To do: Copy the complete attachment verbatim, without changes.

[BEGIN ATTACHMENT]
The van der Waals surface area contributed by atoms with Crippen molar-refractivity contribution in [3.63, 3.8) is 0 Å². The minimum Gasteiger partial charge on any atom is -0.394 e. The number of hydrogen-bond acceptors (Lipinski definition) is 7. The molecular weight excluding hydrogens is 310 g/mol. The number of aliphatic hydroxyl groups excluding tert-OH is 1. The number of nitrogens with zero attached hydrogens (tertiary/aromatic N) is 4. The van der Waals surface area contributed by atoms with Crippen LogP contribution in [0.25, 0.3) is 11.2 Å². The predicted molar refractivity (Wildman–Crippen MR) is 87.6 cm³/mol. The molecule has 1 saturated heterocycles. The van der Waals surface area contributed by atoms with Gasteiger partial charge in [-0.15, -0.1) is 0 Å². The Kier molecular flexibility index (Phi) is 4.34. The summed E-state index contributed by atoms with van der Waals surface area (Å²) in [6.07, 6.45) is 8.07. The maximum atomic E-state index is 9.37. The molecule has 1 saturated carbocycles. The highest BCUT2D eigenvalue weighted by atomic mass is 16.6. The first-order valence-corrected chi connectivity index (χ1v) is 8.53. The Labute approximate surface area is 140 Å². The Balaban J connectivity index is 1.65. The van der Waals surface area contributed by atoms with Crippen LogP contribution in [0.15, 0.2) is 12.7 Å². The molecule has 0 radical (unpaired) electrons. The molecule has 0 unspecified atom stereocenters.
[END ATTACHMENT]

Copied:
The van der Waals surface area contributed by atoms with Crippen molar-refractivity contribution in [3.63, 3.8) is 0 Å². The minimum Gasteiger partial charge on any atom is -0.394 e. The number of hydrogen-bond acceptors (Lipinski definition) is 7. The molecular weight excluding hydrogens is 310 g/mol. The number of aliphatic hydroxyl groups excluding tert-OH is 1. The number of nitrogens with zero attached hydrogens (tertiary/aromatic N) is 4. The van der Waals surface area contributed by atoms with Crippen LogP contribution in [0.25, 0.3) is 11.2 Å². The predicted molar refractivity (Wildman–Crippen MR) is 87.6 cm³/mol. The molecule has 1 saturated heterocycles. The van der Waals surface area contributed by atoms with Gasteiger partial charge in [-0.15, -0.1) is 0 Å². The Kier molecular flexibility index (Phi) is 4.34. The summed E-state index contributed by atoms with van der Waals surface area (Å²) in [6.07, 6.45) is 8.07. The maximum atomic E-state index is 9.37. The molecule has 1 saturated carbocycles. The highest BCUT2D eigenvalue weighted by atomic mass is 16.6. The first-order valence-corrected chi connectivity index (χ1v) is 8.53. The Labute approximate surface area is 140 Å². The Balaban J connectivity index is 1.65. The van der Waals surface area contributed by atoms with Crippen LogP contribution in [0.15, 0.2) is 12.7 Å². The molecule has 0 radical (unpaired) electrons. The molecule has 0 unspecified atom stereocenters.